Practice 10. Adopt Standards (Concentrate on Your Value-Add)
Another way of stating this practice is don't reinvent the wheel. For every project you work on, you need to understand where your value-add is, and then ensure that you put as little effort as possible into portions of your project that are not value-add (i.e., plumbing). Reuse as much as you can for the plumbing, even if it isn't perfect; you can always modify or extend it to suit your needs.
One of the most significant changes to the software industry is taking place in open source software. I believe that everyone in the software industry (and not just developers!) needs to at least understand what open source software is available and what the different open source licenses mean. While only time will tell if open source makes software into purely a commodity (as some claim), it is clear that what open source is doing is changing our definition of what is plumbing and what is value-add. Too many teams spend too much effort developing code that is already readily available to them via open source. The challenge is for everyone to recognize the value of developing the plumbing in a community. Naturally, over time the definition of what is a commodity will change, and this is a natural and healthy progression toward being able to offer customers richer and more sophisticated solutions over time.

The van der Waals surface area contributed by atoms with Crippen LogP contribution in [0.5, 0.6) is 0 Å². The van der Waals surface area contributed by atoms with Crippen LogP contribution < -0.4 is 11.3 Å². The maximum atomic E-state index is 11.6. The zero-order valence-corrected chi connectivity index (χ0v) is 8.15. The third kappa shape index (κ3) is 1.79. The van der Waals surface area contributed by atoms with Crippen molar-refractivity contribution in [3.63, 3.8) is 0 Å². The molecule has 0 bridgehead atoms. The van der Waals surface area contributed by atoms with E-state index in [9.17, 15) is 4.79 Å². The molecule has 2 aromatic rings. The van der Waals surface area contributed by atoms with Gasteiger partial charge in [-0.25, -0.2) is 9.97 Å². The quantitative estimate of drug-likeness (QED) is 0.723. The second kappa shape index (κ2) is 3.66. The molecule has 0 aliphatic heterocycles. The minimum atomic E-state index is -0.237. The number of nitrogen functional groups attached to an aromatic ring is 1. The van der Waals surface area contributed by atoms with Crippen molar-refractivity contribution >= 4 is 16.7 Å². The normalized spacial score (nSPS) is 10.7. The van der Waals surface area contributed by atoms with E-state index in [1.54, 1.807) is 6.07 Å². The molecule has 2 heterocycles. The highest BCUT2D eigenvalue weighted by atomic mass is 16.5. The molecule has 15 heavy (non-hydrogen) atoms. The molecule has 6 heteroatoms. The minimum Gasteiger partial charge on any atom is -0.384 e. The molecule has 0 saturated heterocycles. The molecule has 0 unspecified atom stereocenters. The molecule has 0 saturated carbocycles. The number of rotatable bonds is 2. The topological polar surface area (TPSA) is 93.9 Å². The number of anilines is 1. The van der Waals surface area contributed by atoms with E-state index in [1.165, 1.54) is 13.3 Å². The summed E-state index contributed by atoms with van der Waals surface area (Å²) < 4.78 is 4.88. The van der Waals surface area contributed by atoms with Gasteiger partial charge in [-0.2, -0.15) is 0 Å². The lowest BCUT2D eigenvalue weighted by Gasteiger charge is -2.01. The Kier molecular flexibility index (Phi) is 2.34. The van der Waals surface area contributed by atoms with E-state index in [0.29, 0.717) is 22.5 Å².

Open source software addresses the concern that when problems are found you are powerless to fix them. This is a common problem when commercial third-party libraries or components are used: If you find a problem, you are completely dependent on the provider of the library to fix it. If the provider doesn't or can't fix the problem in a timely manner, you often have to implement an ugly workaround. With open source, you can make the change and submit it to the community, where all the other users benefit.
IBM is an excellent example of understanding the difference between commodity and value-add. IBM took the bold move of developing its Eclipse IDE as an open source project, but IBM also uses Eclipse as a foundation for its own commercial products and allows third parties to develop their own commercial products on top of Eclipse. Being a free IDE has created a large community of developers who are comfortable with Eclipse and are also potential buyers of IBM's other tools.
XML is another example of the power of adopting standards. The use of XML has proliferated quickly because of the ease of use of the language and its supporting libraries. The ready availability of XML libraries and parsers means that today it is virtually impossible to justify designing a proprietary text-based file format and wasting time writing a parser for it. This is most definitely a good thing because it means that one more piece of the standard building blocks required by virtually all programs has been taken care of. XML frees developers to work on their value-add.